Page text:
No matter where you start with your spices, remember that spices are supposed to be experimented with, mixed and matched and that more often then not it is the mix of spices that creates an amazing flavor rather than a single spice alone. Enjoy!

Copyright © Eat the Vegan Rainbow, 2018

Zucchini Lasagna with Walnut and Brown Lentil Ragù

Zucchini Lasagna with Walnut and Brown Lentil Ragù, via Eat the Vegan Rainbow

Let’s cut to the chase and be honest here – although we can pretend otherwise, we are all as obsessed with lasagnas as Garfield is! The layers of soft noodles, amazing sauce, fresh herbs, and most commonly lots and lots of ground meat and soft cheese. All this means that lasagnas are not the healthiest thing on the menu. Having said that, there is no reason to ban lasagnas from your plate; you just need to learn how to keep it healthy and plant-based, and I think I can help you to troubleshoot both of those problems.

Keeping lasagnas meat-free seems to be the problem many have tackled, usually by overloading lasagna with cheese, cheese and eggs, or cheese and a selection of vegetables, like mushrooms, and increasing the amount of tomato sauce and making it chunkier. But, really the most prominent ingredient in majority of meatless lasagna recipes is the cheese. When I was developing this lasagna recipe I did not want to give up on idea of “meat”, so what I came up with is a hearty, meaty, and flavorful walnut and brown lentil “meat” ragù base. My thinking was inspired by my previous, wildly successful Meatless Shepherd’s Pie, which I served for Easter this year as a substitute for a more traditional, lamb-based dish. In that recipe, lentils, mixed with ground mushrooms and cooked with rosemary and thyme, made for an amazing feast.

Here, I wanted to recreate the traditional meat ragù and went for a combination of chopped walnuts and dark lentils. The trick is too cook the lentils separately and add them to the rest of the ragù when they are fully cooked. Also, chop your walnuts into pieces that are about the size of what ground meat pieces may look like. I chopped the walnuts by hand, just by going over walnut pieces with a knife few times, back and forth. You can buy whole walnuts, or walnut halves in store and start from there, but for this a bag of walnut pieces will make your life easier and make the dish cheaper. Walnuts work really well in this lasagna, because they add some of their natural crunchy texture, protein, and a bit of fattiness to the otherwise very lean recipe. Worried about this extra fat? Walnuts are known for having a lot of unsaturated fat, which is the good kind, so don’t skip it! The meatiness of the ragù is further enhanced by a good amount of tomato paste and crushed tomatoes and letting the ragù simmer for a while.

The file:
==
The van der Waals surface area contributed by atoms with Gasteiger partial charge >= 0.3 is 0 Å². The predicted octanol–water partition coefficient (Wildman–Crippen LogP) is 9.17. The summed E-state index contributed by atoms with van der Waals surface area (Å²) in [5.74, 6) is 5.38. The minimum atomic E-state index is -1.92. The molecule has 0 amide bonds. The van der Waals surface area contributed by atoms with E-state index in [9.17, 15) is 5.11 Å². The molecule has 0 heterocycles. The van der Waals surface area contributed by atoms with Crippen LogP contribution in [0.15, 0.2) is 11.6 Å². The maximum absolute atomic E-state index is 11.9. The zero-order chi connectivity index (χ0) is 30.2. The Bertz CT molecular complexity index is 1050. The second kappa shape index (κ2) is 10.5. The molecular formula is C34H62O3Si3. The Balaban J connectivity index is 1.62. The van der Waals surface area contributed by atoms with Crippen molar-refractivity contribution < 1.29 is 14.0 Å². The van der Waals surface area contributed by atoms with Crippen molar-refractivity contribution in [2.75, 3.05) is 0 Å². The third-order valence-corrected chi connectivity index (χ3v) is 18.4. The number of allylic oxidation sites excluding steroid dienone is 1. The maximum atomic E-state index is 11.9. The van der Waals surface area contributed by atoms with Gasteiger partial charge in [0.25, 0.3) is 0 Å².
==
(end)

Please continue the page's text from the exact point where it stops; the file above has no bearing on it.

Walnut and Brown Lentil Ragù, via Eat the Vegan Rainbow

The preparation of any lasagna happens in several stages and this one is no different. In order to make the process more efficient I recommend that you start roasting the zucchini at the same time you start making the ragù, and then start boiling the lasagna noodles when zucchini is just about done. In that way you don’t even need to turn the oven off, you can just lower the temperature from roasting to baking and be ready for lasagna to go in immediately. Please note that I don’t use zucchini as a complete lasagna noodle replacement. I suppose you could, but then you’ll end up in a more of a Zucchini Mousaka territory than lasagna paradise. If you are concerned about gluten, there are now many gluten-free lasagna noodle options for you to choose from and most of them work perfectly.

The final touch on this lasagna is the Béchamel sauce (besciamella), which is a white sauce traditionally made with milk, butter and flour. In this case, the quick white sauce I put together requires only a blender, some soft, silken tofu, a squeeze of a lemon, and a bit of nutritional yeast. It is very much the blend-and-pour type of sauce, so you can do it a in a blink of an eye. The sauce adds a nice, slightly cheesy flavor to this very rich lasagna, and makes for a nice, almost golden glaze.

Zucchini Lasagna with Walnut and Brown Lentil Ragù

What you’ll need (for 9 x 13 in (23 x 33 cm) baking dish):

8-10 lasagna noodles, gluten-free if preferred

1 lbs (450 g) brown lentils

3 zucchinis, cut lengthwise into long strips

2 large carrots, diced

3 stalks celery, diced

1 cup raw walnut pieces, chopped

1/2 yellow onion, diced

1 can (28 oz, 800 g) crushed tomatoes

2 tablespoon tomato paste

1 tablespoon crushed garlic

1 teaspoon dried oregano

1 teaspoon dried basil

3 tablespoons fresh Italian (flat leaf) parsley

1 lbs (450 g) silken tofu

2 tablespoons lemon juice, freshly squeezed

1 tablespoon nutritional yeast

Cooking oil spray

What you’ll do:

  1. Preheat oven to 425 F (220 C).
  2. Prepare the lentils according to the instructions on the bag. Basically, bring 4 cups of water to boil and add the lentils that have been washed and picked over to remove any impurities that may have made their way to the lentils. Bring the lentils back to boil than lower the heat to a gentle simmer, and cook for 20 minutes or so, until lentils are completely cooked. Drain the lentils from excess water and set aside to cool.